Devious by Lisa Jackson
Someone is strangling novice nuns in Jackson's terrifying if overwrought seventh Bentz and Montoya novel (after Malice). When NOPD homicide detectives Reuben Montoya and Rick Bentz arrive at the first crime scene, the chapel of St. Marguerite's Convent, Montoya recognizes the murder victim, Sister Camille, as his old high school girlfriend, Cammie Renard. In another coincidence, the novice sister who discovered Camille's body, Lucia Costa, once dated Montoya's brother. On top of that, one of the prime suspects is a high school classmate of Montoya's, Fr. Francis O'Toole, who may have had an affair with the victim. As Cammie's sister, Valerie, a former Texas cop now a New Orleans Garden District B&B owner, struggles with a surprise visit from her estranged husband, more nuns succumb to a crazed killer. Val learns more than she bargained for about her past—and Cammie's—at a nearby orphanage in a creepy thriller sure to please Jackson's many fans.
Live Wire by Lora Leigh
From the Publisher
Meet Captain Jordan Malone. For years he has been a silent warrior and guardian, operating independent of government protocol or oversight, leading his loyal team of Elite Ops agents to fight terror at all costs. A legend in the field, Jordan’s true identity has remained a mystery even to his own men…until now.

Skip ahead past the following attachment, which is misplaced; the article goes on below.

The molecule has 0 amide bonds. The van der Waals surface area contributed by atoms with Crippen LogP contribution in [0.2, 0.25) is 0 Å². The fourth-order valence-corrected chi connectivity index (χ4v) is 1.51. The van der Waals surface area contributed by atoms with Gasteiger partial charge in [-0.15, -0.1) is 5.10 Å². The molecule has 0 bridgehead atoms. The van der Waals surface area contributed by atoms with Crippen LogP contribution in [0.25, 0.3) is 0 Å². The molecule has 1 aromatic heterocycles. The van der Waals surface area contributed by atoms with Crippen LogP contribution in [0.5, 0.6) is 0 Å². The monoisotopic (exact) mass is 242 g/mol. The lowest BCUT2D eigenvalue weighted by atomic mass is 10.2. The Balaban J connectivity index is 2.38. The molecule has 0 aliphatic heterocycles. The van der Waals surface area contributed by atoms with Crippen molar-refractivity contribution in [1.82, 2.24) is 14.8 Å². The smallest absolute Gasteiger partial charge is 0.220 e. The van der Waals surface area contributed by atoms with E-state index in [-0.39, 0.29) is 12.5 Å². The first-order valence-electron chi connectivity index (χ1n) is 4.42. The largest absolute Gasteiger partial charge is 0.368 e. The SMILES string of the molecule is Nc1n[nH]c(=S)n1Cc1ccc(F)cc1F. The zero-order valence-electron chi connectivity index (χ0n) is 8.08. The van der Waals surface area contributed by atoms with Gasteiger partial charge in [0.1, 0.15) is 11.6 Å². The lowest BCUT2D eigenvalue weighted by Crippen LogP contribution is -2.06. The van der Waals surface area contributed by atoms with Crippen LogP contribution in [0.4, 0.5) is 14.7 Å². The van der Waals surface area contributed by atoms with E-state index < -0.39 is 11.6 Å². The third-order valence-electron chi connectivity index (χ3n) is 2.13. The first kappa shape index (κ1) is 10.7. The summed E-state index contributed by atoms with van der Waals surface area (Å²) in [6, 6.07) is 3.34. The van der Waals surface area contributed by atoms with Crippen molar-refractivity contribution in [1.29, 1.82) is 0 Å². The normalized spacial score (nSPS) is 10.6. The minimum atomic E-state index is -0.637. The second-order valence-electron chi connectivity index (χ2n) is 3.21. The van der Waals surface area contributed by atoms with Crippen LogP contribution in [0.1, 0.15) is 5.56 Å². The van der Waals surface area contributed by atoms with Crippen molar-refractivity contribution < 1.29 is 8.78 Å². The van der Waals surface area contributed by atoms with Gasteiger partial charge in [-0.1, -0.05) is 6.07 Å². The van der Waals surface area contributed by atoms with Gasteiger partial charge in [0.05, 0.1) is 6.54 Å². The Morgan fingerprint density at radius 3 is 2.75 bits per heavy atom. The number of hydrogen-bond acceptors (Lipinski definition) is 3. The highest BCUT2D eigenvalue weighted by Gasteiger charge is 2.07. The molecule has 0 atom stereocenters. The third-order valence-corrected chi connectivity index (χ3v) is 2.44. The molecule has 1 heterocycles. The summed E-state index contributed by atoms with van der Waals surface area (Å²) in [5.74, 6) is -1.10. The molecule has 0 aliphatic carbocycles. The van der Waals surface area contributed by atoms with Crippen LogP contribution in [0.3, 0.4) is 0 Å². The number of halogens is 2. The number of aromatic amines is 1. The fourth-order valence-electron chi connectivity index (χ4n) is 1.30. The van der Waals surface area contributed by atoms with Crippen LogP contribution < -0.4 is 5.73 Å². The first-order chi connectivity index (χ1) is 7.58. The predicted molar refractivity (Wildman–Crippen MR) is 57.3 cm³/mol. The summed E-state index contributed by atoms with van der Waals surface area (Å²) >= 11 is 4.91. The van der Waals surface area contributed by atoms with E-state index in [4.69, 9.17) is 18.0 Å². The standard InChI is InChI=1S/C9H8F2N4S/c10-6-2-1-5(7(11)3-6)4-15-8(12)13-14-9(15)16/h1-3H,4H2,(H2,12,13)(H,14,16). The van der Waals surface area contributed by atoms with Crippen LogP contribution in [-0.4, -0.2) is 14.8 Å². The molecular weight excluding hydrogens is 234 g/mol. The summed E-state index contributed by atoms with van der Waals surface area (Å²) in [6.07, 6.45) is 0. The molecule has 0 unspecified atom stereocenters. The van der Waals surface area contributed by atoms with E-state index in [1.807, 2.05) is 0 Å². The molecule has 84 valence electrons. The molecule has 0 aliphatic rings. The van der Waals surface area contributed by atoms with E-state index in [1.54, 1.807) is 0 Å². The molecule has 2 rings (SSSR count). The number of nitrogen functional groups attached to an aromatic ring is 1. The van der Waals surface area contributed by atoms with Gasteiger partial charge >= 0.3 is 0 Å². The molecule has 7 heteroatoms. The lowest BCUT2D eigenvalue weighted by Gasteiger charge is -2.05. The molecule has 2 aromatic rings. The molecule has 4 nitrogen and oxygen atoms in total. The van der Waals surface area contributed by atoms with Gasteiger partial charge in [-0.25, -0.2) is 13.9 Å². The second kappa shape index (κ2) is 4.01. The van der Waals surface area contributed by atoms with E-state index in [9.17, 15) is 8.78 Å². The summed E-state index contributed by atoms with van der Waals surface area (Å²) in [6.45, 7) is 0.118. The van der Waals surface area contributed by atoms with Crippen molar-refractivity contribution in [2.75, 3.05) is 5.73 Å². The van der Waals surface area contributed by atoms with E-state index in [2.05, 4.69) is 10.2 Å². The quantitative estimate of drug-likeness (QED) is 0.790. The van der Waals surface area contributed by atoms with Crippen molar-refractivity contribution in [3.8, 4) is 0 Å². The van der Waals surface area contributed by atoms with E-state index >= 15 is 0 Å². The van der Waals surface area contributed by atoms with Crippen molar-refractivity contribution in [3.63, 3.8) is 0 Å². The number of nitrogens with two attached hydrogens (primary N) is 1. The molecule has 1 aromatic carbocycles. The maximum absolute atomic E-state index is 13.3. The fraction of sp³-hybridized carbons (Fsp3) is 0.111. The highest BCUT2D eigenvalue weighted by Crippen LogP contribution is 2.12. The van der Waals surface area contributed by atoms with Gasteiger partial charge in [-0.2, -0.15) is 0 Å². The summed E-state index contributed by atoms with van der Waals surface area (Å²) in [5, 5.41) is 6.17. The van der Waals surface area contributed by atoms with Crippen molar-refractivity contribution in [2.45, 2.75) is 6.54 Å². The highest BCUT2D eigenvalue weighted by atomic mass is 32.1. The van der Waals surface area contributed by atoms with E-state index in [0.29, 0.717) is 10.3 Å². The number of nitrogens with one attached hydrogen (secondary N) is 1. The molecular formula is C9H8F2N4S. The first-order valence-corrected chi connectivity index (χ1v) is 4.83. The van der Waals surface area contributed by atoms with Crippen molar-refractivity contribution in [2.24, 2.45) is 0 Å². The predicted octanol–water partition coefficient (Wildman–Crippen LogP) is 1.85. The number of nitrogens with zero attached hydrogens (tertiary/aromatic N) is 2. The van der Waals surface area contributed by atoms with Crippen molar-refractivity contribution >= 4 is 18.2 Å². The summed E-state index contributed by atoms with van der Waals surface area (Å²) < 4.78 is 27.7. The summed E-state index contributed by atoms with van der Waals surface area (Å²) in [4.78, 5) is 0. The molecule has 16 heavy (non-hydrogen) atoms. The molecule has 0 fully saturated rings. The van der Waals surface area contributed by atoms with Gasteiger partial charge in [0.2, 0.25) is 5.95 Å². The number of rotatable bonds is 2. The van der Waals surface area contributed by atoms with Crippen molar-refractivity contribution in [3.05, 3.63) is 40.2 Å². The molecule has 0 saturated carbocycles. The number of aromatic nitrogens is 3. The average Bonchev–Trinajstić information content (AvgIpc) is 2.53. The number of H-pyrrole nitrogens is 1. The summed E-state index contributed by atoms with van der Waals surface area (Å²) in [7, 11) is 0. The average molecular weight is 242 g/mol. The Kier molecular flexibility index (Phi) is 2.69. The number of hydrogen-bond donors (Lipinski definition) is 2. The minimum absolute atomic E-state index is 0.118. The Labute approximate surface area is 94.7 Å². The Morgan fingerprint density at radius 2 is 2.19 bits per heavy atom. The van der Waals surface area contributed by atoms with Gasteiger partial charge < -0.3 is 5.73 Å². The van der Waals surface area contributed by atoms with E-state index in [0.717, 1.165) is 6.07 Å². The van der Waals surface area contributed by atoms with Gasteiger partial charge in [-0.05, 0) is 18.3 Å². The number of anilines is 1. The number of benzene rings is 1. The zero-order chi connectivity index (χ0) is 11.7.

Tehya Talamosi, codename Enigma, is a force to be reckoned with. A woman this striking spells nothing but trouble for Jordan. Armed with killer secrets—and body to die for—she’ll bring Jordan to his knees as they both take on the most deadly mission they have ever faced. Because this time, it’s personal…
An Unlikely Countess by Jo Beverley
From the Publisher
Prudence Youlgrave is out to marry above her station and secure a happy life. Catesby Burgoyne is out to continue his noble family's good name. When fate pushes them together, they are married-but this inconvenient marriage of convenience quickly turns into something much more...
Sing You Home by Jodi Picoult
Picoult's overstuffed latest (after House Rules) is stretched just to the breaking point. Max and Zoe's marriage, stressed by infertility problems and miscarriages, is finally destroyed by a stillborn baby. After their divorce, Max moves in with his brother and sister-in-law, Reid and Liddy, and backslides into self-destructive drinking, while Zoe devotes herself to music therapy (the book is accompanied by a CD in Zoe's voice, with awkward lyrics by Picoult) and develops a friendship with guidance counselor Vanessa that eventually turns into love and marriage. Max, meanwhile, converts to an evangelical brand of Christianity that pits him against Zoe when she asks Max for permission to use their frozen embryos. Max's discomfort with Zoe's same-sex relationship and his desire to repay Reid and Liddy, who have their own fertility problems, mean a legal battle looms. Picoult abandons her usual efforts to present an equal view of both sides of an issue—Max is a pitiful right-wing puppet; Zoe, Vanessa, and their attorney are saintly—but her devoted fans will nevertheless find everything they expect: big emotion, diligent research, legal conflict, and a few twists at the end.